Just as the highly contagious Delta COVID-19 variant is making more and more headlines in the United States, doctors and epidemiologists around the world are closely monitoring a mutation of it.
What You Need To Know
- Doctors and epidemiologists around the world are closely monitoring a mutation of the Delta COVID-19 variant, called "Delta Plus"
- A consortium of labs in India say Delta Plus appears to be more tranmissible than Delta and could possibly be more resistant to vaccines
- Public Health England says 197 Delta Plus cases had been detected in 11 countries as of June 16, including 83 in the United States
- The World Health Organization said Thursday that Delta Plus “does not seem to be common, currently accounting for only a small fraction of the Delta sequences”
On Tuesday, India’s Union Health Ministry labeled the “Delta Plus” strain a “variant of concern.” It said a consortium of 28 laboratories involved in genome sequencing believes the new strain has three concerning characteristics: increased transmissibility, stronger binding to receptors of lung cells and potential reduction of monoclonal antibody response, meaning the variant could be more resistant to vaccines.
India said Wednesday that 40 Delta Plus cases have been detected there. Officials have issued an alert for the states of Maharashtra, Kerala and Madhya Pradesh, calling on them to step up testing, contact tracing and vaccinations.
According to Public Health England, 197 Delta Plus cases had been detected in 11 countries as of June 16, including 83 in the United States. The other countries are Britain, Canada, Japan, Nepal, Poland, Portugal, Russia, Switzerland and Turkey.
The Delta Plus variant has acquired the spike protein mutation called K417N, which was also found in the Beta variant first detected in South Africa. Studies have found that the Beta strain is more resistant to vaccines than other variants, fueling fears that the same might apply to Delta Plus.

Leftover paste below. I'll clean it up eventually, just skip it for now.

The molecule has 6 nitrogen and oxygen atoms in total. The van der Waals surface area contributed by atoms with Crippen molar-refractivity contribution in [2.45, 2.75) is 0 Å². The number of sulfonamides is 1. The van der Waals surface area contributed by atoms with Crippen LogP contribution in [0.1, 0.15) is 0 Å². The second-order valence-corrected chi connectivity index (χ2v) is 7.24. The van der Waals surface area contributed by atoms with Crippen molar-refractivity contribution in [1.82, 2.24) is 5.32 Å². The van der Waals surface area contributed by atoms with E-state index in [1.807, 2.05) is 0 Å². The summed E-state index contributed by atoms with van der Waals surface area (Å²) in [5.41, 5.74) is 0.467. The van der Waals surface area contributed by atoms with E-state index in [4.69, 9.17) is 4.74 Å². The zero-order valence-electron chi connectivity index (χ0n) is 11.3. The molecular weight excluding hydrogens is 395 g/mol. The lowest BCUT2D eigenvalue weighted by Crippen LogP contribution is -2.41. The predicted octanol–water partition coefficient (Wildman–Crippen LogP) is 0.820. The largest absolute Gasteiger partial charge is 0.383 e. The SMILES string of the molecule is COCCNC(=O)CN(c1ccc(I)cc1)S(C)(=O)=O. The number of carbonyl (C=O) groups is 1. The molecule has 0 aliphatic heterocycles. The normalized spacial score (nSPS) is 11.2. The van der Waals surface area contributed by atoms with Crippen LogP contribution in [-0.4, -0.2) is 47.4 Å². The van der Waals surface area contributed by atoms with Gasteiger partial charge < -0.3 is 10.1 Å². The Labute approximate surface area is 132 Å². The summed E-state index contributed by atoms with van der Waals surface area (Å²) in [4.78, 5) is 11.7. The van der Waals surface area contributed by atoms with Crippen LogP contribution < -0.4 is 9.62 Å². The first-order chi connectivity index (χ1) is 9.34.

The World Health Organization said Thursday that Delta Plus “does not seem to be common, currently accounting for only a small fraction of the Delta sequences” that have been uploaded to a global reporting database.
“WHO has a global system in place to monitor and study changes in the virus,” the WHO said in a statement emailed to Spectrum News. “We will keep countries and the public updated on any changes that need our attention.
“Delta and other circulating VOC (viruses of concern) remain a higher public health risk as they have demonstrated increases in transmission,” the health agency added.
The possibility that the Delta Plus strain could be even more contagious than the Delta variant is worrying some scientists. Studies show the Delta variant is 60% more transmissible than the Alpha strain that was first detected in the U.K., and the Alpha variant was more contagious than the COVID-19 strain that appeared in China in late 2019.
The Delta variant, which was first detected in India, is now the dominant strain in the United Kingdom. It accounts for 20.6% of new coronavirus cases in the U.S., and CDC Director Dr. Rochelle Walensky said last week that she expects it to eventually become the dominant strain here, too.
U.S. health officials have said they are concerned that the high transmissibility of Delta and the low vaccination rates in some states could lead to regional surges of COVID-19 cases.